Connecting the Dots: Mushrooms and Ecosystems



CONNECTING THE DOTS: Mushrooms and Ecosystems (Lincoff 2015)

[Based on an evolving 50 image presentation given during 2015]

[Note: All references below are available for free on the Internet]



•1 Decomposers (and parasites) or how we first learned in school about our mushrooms……but, then, along came…..

•2 Mycorrhizae: nearly all plants have a symbiotic root association with fungi

•3 Fungal Endophytes: all plants contain fungal endophytes that help the plants survive stress

•4 Woodland Wildflowers: many “steal” carbon from nearby woodland mushrooms and store it in their roots

•5 Soil Fungi: tens of thousands of different fungi live in the rhizosphere, the top 4” or so of soil

•6 Lichens: marginal organisms or the model for life as we have come to know it?




•Once upon a time, as all good fairy tales begin,

•There were the PRODUCERS (the Plants),

•The CONSUMERS (the Animals),

•and the DECOMPOSERS………..the Fungi !


Image: Stereum ostrea – a wood decomposer

Image: Parasola (Coprinus) plicatilis – a grass & mulch decomposer

Image: Pleurotus ostreatus – a nematode killer and user of its nutrients

Image: Nematode trapped by a fungal lasso

Image: Conocybe “lactea” – a nematode killer (but not nutrient user)




•Mycorrizae is a kind of mutualism in which fungi provide essential minerals in exchange for the sugars (carbon-based products) of photosynthesis.

• We know there are different kinds of mycorrhizae, root associations between fungi and plants, but there are few plants or plant groups known not to contain any mycorrhizae. And these all (?) seem to contain fungal endophytes!



•More than the simple one tree – one mushroom relationship,

•We now see some trees as “hubs” furnishing younger trees of the same species with nutrients…

•AND we now see unrelated trees, even as different as a conifer (Douglas-fir) and a broad-leaved tree (birch) as sharing nutrients!



•…the largest, oldest trees serving as hubs, much like the hub of a spoked wheel, where younger trees establish within the mycorrhizal framework of the old trees.

•….increased survival was associated with below ground transfer of carbon, nitrogen, and water from the old trees.

•….removal of hub trees could unravel the network and compromise regenerative capacity of the forests.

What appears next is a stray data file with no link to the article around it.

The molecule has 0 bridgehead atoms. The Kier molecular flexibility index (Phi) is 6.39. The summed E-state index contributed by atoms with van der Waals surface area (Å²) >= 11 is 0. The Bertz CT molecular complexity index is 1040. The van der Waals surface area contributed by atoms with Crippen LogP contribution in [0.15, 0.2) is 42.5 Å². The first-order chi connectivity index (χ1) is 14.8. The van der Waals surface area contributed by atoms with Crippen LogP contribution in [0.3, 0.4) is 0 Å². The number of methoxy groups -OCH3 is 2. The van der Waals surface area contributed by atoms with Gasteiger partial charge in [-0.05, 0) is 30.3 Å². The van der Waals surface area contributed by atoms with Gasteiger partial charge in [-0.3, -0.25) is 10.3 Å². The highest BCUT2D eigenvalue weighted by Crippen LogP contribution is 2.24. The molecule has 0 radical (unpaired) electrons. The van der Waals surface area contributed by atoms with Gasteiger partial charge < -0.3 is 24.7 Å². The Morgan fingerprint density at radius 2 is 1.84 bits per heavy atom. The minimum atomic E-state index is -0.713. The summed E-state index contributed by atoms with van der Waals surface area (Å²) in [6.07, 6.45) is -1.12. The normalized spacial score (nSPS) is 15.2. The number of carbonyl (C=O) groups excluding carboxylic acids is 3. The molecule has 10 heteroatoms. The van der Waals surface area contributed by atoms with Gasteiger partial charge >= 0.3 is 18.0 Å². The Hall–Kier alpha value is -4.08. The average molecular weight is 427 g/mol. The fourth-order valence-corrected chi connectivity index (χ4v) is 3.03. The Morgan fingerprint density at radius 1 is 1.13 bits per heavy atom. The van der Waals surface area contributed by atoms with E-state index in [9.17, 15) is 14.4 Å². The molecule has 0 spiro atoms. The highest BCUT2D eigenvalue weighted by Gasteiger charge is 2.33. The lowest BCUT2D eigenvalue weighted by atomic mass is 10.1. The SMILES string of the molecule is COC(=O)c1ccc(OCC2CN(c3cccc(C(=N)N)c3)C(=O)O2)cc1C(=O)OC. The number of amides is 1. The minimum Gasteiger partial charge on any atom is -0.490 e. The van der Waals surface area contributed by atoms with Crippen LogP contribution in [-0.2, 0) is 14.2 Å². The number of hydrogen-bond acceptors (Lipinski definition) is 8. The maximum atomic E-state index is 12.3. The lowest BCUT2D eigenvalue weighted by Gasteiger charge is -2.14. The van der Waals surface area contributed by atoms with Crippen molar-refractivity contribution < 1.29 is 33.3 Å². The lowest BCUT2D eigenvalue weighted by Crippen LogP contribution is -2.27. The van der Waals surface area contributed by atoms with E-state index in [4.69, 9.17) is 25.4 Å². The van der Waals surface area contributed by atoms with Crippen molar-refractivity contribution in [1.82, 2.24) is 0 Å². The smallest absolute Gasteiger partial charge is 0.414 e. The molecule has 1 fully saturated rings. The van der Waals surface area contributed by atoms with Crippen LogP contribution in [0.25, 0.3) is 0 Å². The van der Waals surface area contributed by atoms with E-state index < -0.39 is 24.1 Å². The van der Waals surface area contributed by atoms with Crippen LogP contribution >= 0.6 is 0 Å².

Image: Douglas-fir forest in British Columbia, showing a “mother” (hub) tree surrounded by younger Douglas-fir trees.

Image: Dr. Suzanne Simard, UBC, Forestry

Image: Paper Birch and Douglas-fir: What’s the connection here?



•…Douglas-fir and paper birch trees can be linked together by species-rich mycorrhizal networks.

•…carbon transfer was enhanced when Douglas-fir seedlings were shaded in mid-summer…

•…Douglas-fir supported their birch neighbors in the spring and fall by sending back some of the this carbon when the birch was leafless.

•This back-and-forth flux of resources according to need may be one process that maintains forest diversity and stability.





•What’s an endophyte? [“Endophytes are organisms that colonize internal plant tissues without causing apparent harm to their host.” (Arnold, E., “Hidden within our Botanical Richness, a Treasure Trove of Fungal Endophytes” -]

•What’s a fungal endophyte, and is a fungal endophyte primarily about its location in a plant or its function?

•How do we know a fungal endophyte is not a parasite in disguise?

•How do we know if what we think of as a ‘mere’ decomposer isn’t also, or primarily, a helpful endophyte?


Image: •The microbe-free plant: fact or artifact?

•Laila P. Partida-Martinez & Martin Heil

•Frontiers in Plant Science, 12/29/11

•Figure 1. The plant as the extended phenotype of endophytes. Endophytes including fungal leaf endophytes (A), bacterial leaf endophytes (B), Rhizobia (C), and arbuscular mycorrhizal fungi (D), can infect all organs of a plant, which in their presence exhibits what we usually know as its normal phenotype (left panel). These endophytes contribute so strongly to vitally important traits of the plant that a completely endophyte-free plant would suffer from chlorosis and lowered photosynthetic rates due to nutritional shortcomings, lowered resistance to abiotic stress and lowered resistance to both pathogens and herbivores and, in consequence, lowered competitive abilities and lower survival rates in nature (right panel).


Image: •The panic grass Dichanthelium lanuginosum is found in geothermal soils in Yellowstone National Park, USA, where it can grow at soil temperatures >50 °C. The plant requires a fungal endophyte, Curvularia protuberata, to survive at this temperature. In turn, the fungus requires a virus, Curvularia thermal tolerance virus (CThTV), to confer this thermotolerance effect.